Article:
KM Hellman, PhD
Menstrual pain affects your heart #dysmenorrhea #pain
Menstrual pain, also known as dysmenorrhea, is a debilitating disorder that affects over 50% of women in the United States. Dysmenorrhea is also a leading risk factor for the development of chronic pelvic pain conditions such as bladder pain syndrome (BPS). We hypothesized that abnormal autonomic cardiac activity, which is associated with psychological distress and chronic pain states, may contribute to the transition from dysmenorrhea to bladder pain syndrome. We tested our hypothesis by assessing heart rate variability in healthy controls, dysmenorrheic participants, and BPS participants in their luteal phase across a drinking-induced bladder fill.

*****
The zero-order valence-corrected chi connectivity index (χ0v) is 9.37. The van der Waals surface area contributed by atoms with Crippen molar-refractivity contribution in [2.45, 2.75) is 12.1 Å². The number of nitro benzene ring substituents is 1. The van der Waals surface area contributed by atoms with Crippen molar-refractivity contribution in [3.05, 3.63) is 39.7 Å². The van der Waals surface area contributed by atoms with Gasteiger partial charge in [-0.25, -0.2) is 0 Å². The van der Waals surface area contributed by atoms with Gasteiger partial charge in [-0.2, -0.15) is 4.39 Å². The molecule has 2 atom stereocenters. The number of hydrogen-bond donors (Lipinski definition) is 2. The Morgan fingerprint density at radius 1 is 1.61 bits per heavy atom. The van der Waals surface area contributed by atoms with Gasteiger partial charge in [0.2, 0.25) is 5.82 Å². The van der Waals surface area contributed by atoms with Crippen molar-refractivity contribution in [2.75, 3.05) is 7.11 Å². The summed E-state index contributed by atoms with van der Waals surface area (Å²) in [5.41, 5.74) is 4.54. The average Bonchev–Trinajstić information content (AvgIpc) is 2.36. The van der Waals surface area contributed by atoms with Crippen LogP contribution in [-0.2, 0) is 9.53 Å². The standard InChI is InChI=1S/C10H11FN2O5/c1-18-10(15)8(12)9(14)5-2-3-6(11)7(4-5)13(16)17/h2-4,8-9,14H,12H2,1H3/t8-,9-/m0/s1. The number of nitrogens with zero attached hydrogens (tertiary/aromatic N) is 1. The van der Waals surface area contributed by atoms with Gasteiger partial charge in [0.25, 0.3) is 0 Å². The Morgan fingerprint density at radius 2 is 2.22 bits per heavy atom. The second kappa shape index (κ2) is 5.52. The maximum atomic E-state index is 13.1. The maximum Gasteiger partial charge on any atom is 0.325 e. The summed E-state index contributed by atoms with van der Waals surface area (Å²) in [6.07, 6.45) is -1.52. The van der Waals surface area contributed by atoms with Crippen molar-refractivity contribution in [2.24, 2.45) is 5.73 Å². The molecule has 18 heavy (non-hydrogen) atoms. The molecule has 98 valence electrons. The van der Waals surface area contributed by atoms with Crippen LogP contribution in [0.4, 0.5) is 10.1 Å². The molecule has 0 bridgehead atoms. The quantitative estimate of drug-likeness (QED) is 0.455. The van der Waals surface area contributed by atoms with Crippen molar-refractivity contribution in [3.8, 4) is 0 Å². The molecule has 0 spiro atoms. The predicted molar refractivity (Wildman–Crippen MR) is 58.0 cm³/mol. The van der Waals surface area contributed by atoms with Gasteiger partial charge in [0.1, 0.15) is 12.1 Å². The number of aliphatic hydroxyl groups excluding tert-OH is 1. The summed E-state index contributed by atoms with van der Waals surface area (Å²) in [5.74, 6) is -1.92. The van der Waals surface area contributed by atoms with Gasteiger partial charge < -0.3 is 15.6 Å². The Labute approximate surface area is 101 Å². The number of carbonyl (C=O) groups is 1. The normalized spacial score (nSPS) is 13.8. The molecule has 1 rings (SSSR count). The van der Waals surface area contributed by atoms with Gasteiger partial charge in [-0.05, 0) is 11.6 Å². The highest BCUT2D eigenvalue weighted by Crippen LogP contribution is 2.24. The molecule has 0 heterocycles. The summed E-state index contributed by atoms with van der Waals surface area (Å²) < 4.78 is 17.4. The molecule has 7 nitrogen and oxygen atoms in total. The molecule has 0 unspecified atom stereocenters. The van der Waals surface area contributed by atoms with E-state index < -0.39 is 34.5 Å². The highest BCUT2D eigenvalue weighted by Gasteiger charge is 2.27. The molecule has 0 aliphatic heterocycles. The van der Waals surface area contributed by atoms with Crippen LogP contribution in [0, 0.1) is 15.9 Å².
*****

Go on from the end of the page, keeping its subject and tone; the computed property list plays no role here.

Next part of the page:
In our published manuscript (Sci Rep. 2019 Feb 18;9(1):2194.) we found that both dysmenorrheic and BPS participants reported increased bladder pain sensitivity when compared to healthy controls. We also found that dysmenorrheic and BPS participants exhibited increased heart rate and reduced heart rate variability when compared to healthy controls at baseline and during bladder filling. A post-hoc correlation analysis revealed that heart rate was associated with self-reported menstrual pain, but not bladder pain sensitivity or psychological factors. Overall, the findings of this manuscript suggest that mechanisms underlying dysmenorrhea are impactful enough to alter autonomic cardiac activity and increased bladder pain sensitivity, even during the luteal phase. This manuscript is the first of its kind to examine the effects of natural bladder filling on autonomic function in dysmenorrheic participants during their luteal phase.